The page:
Budget/Finances

How to Take Control of Your Budget

It’s almost a new month! That means it’s almost budget time for me. I budget the finances in our family. I write it all on a piece of paper and it floats around the house for about three months thereafter. We try to keep up with it especially now that our wedding is over and we are saving for a house. It’s more important now than ever that we adhere to our budget. Which sucks because we both love food! And we hate dishes. So takeout is definitely a weakness we share.

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June was our buffer month. We wanted to get back on track with our money and bills. Thankfully, we’ve been able to do that! Now that July is coming (and quickly!) we want to put our attention back into saving. We are both in debt right now because of several things. When we had our son, we weren’t making enough to pay extra hospital bills. Sadly, those have gone on my record as delinquent. That, along with credit cards and a Fingerhut account, has left me in debt for just under 5K. You may think that isn’t a lot. You’re right. But when I look back at the money I’ve wasted on stupid things, it frustrates me that I can’t handle my finances better.

I’m only 24 years old, but I take my responsibilities very seriously. I have a duty to my husband and my son to make sure I’ve got my stuff together. My husband is about 10K in debt if you count his student loans. Those have not adversely effected his credit score so we make sure to pay those on time. Our goal is to buy a house in the next year and a half (by the time my husband is 30 years old). That goal is attainable if we stick to the plan.

Now onto the juicy stuff! Budgeting can be so daunting. It’s frustrating and stressful. Budgeting takes thought and time. I’ve found that I budget best in the morning before work, but after I’ve had some coffee. I feel like I can conquer the world, and I’m not stressed out about my day yet. I typically try to budget for the month about a week before the month so that we have all our cards where they need to be.

Here are four ways to take control of your budget:

Find what works for you! Try and try again. I have a coworker who budgets for the entire year. Somehow he makes it work. I could never do that. Things are just so unpredictable (two-year-old son, anyone!). We used to budget for the entire month. But things started to go unpaid and would lapse over to the next month. That was not how I wanted to live. We had to find something else. Now we do a weekly budget, but for the whole month. More on that at beginning of August. The key for this point is to use old fashioned trial-and-error to find the best way for your budget. Check out my post, “I’m Broke & I Know It.” Being broke for a purpose isn’t all bad.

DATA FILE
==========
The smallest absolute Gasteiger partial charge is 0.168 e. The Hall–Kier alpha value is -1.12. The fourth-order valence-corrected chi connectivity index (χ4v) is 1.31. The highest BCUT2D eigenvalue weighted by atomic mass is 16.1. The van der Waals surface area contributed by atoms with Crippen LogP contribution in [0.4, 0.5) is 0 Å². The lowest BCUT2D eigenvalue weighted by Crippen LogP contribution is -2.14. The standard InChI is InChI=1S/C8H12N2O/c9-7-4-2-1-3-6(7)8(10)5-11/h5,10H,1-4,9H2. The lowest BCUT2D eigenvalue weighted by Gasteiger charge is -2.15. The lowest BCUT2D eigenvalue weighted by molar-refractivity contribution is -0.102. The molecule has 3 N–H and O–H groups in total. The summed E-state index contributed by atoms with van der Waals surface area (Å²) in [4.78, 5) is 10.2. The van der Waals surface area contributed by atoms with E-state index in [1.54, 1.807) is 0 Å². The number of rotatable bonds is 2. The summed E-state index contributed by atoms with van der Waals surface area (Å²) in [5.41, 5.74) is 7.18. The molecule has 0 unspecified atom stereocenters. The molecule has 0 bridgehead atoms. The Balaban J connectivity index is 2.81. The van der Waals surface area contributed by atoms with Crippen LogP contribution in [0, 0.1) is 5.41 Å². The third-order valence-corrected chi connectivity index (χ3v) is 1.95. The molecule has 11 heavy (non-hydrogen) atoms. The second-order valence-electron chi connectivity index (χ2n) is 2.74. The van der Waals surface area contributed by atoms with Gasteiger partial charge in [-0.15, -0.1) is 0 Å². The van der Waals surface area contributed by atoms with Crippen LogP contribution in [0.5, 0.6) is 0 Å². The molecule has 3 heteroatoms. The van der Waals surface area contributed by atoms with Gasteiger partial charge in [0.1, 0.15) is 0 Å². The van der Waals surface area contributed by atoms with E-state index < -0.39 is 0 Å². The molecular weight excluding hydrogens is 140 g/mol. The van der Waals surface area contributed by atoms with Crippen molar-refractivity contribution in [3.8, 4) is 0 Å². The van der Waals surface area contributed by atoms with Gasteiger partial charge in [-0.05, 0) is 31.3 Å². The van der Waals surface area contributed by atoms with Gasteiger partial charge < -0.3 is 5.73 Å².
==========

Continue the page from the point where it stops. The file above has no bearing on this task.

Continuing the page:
Follow your Budget! If you only budgeted $100 for entertainment, then stay under that. It’s terrible, I know! I’m terrible at it, but I won’t be able to save any money if I don’t stick to my budget. We can revisit this next month to see how I’ve done. Perhaps this will keep me somewhat accountable for my actions. In following your budget, make sure that you over-budget. Summer is upon us. Which means running the air conditioning more than normal. I know that my electric bill will be about double throughout the summer months. So I have to be sure to budget for that.

Budget for Emergencies! If an emergency comes up, you will want to be ready for anything that can happen. Make sure you budget according to your family’s needs. When you decide on an emergency budget, make sure that you do so according to where you live. An emergency in Tennessee will cost less than an emergency in New York City. If you do not use your emergency budget each month, put it into your savings account. Once you’ve set up a decent Emergency Savings Fund.

Communication is key! If you are in a relationship and have joined accounts, this is super important. Even if you have separate accounts, you should each have a budget. You should be open about your budget with your significant other. If you have a problem with spending money on something (too many lunches out), then be willing to discuss options with them. They will usually be open to help you. My husband and I take turns making lunches for both of us. This helps us not get bored with having to make our own lunches every morning. It also helps with morning rushes.

You can do it! Budgeting just takes some time and commitment. Like any lifestyle change, you have to be ready for the change. Don’t give up after the first month (or even week). Like the first point, you have to find what works for you. Don’t be afraid to make mistakes. That’s the only way to learn. Just be sure that you use the mistakes of last month to make next month better!

 

How often do you budget? Do you feel that is enough for you?

Feel free to share your budgeting ideas in the comments below.

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3 thoughts on “How to Take Control of Your Budget

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